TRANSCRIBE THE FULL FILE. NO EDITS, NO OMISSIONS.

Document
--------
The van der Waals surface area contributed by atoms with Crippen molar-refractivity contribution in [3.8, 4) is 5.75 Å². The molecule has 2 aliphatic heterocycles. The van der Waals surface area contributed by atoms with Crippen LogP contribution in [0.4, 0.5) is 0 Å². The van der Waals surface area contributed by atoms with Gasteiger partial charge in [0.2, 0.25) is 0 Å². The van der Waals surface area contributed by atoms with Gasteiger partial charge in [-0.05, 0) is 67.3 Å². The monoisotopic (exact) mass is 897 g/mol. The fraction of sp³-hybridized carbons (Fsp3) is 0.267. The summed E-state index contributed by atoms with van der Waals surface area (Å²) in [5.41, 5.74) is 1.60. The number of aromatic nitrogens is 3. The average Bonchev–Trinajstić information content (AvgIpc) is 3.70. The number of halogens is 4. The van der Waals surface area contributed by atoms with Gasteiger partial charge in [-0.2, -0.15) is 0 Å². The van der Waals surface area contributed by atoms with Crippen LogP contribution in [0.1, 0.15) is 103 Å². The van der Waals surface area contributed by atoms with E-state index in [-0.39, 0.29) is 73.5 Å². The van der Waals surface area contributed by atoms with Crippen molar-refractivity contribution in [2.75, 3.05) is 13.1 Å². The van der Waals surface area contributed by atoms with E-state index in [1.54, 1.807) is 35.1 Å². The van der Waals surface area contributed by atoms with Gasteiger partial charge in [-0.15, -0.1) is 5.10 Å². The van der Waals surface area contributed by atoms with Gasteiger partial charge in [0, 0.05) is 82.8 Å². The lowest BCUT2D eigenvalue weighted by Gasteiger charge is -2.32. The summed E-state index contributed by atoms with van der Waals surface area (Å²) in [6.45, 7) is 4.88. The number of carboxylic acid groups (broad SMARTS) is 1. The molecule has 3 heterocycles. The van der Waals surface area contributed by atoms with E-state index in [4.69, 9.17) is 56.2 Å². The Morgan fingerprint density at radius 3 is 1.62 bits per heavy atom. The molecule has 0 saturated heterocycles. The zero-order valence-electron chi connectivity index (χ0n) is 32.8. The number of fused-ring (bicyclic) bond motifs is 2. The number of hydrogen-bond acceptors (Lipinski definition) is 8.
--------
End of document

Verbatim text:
The van der Waals surface area contributed by atoms with Crippen molar-refractivity contribution in [3.8, 4) is 5.75 Å². The molecule has 2 aliphatic heterocycles. The van der Waals surface area contributed by atoms with Crippen LogP contribution in [0.4, 0.5) is 0 Å². The van der Waals surface area contributed by atoms with Gasteiger partial charge in [0.2, 0.25) is 0 Å². The van der Waals surface area contributed by atoms with Gasteiger partial charge in [-0.05, 0) is 67.3 Å². The monoisotopic (exact) mass is 897 g/mol. The fraction of sp³-hybridized carbons (Fsp3) is 0.267. The summed E-state index contributed by atoms with van der Waals surface area (Å²) in [5.41, 5.74) is 1.60. The number of aromatic nitrogens is 3. The average Bonchev–Trinajstić information content (AvgIpc) is 3.70. The number of halogens is 4. The van der Waals surface area contributed by atoms with Gasteiger partial charge in [-0.2, -0.15) is 0 Å². The van der Waals surface area contributed by atoms with Crippen LogP contribution in [0.1, 0.15) is 103 Å². The van der Waals surface area contributed by atoms with E-state index in [-0.39, 0.29) is 73.5 Å². The van der Waals surface area contributed by atoms with Crippen molar-refractivity contribution in [2.75, 3.05) is 13.1 Å². The van der Waals surface area contributed by atoms with E-state index in [1.54, 1.807) is 35.1 Å². The van der Waals surface area contributed by atoms with Gasteiger partial charge in [-0.15, -0.1) is 5.10 Å². The van der Waals surface area contributed by atoms with Gasteiger partial charge in [0, 0.05) is 82.8 Å². The lowest BCUT2D eigenvalue weighted by Gasteiger charge is -2.32. The summed E-state index contributed by atoms with van der Waals surface area (Å²) in [6.45, 7) is 4.88. The number of carboxylic acid groups (broad SMARTS) is 1. The molecule has 3 heterocycles. The van der Waals surface area contributed by atoms with E-state index in [4.69, 9.17) is 56.2 Å². The Morgan fingerprint density at radius 3 is 1.62 bits per heavy atom. The molecule has 0 saturated heterocycles. The zero-order valence-electron chi connectivity index (χ0n) is 32.8. The number of fused-ring (bicyclic) bond motifs is 2. The number of hydrogen-bond acceptors (Lipinski definition) is 8.